Finally available, a high quality book of the original classic edition of British Political Leaders. It was previously published by other bona fide publishers, and is now, after many years, back in print.
This is a new and freshly published edition of this culturally important work by Justin McCarthy, which is now, at last, again available to you.
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Enjoy this classic work today. These selected paragraphs distill the contents and give you a quick look inside British Political Leaders:
Look inside the book:
The members of Lord Randolph's party were all Conservatives so far as general political principles were concerned, but Lord Randolph's idea was to lead a number of followers who should be prepared and ready to speak and vote against any Government proposal which they believed to be too conservative or not conservative enough; to support the Liberal Opposition in the rare cases when they thought the Opposition was in the right; and to support the Irish Nationalists when they believed that these were unfairly dealt with, or when they believed, which happened much more frequently, that to support the Irishmen would be an annoyance to the party in power. ...If he should make up his mind, as was at one time thought possible by many observers, to accept a peerage and become Prime Minister in the House of Lords, such a step would undoubtedly be a means of pacifying the partisans of Chamberlain, for Chamberlain would then become, almost as a matter of course, the leader of the22 Conservative government in the House of Commons, and this elevation might well satisfy his ambition and give his pushful energy work enough to do.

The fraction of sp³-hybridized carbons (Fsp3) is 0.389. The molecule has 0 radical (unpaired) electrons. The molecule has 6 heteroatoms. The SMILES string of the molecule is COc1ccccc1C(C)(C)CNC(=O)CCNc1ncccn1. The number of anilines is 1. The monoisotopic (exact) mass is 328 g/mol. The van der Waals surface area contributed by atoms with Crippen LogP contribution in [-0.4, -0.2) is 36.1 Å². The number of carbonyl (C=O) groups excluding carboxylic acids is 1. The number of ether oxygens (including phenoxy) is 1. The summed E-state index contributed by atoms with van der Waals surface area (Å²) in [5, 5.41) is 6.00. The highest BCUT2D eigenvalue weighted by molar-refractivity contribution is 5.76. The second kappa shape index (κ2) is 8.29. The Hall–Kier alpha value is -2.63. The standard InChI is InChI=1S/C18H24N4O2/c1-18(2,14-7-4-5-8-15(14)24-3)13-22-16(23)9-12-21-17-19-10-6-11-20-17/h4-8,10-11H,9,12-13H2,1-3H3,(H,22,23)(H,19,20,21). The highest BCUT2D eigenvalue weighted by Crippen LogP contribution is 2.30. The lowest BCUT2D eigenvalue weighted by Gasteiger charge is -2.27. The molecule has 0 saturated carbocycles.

About Justin McCarthy, the Author:
1 He was re-elected unopposed as a Parnellite Home Ruler in 1880, and when the two-seat Longford constituency was splitto two divisions under the Redistribution of Seats Act, he was elected as an Irish Parliamentary Party member for the new single-seat Northern division of Longford. ...In each seat there was a two-way contest between the Anti-Parnellite McCarthy and a Unionist candidate, but this time the narrow Unionist victory in Derry (by 1986 votes to 1960) was not overturned, and McCarthy sat for North Longford, where he had won over 93% of the votes.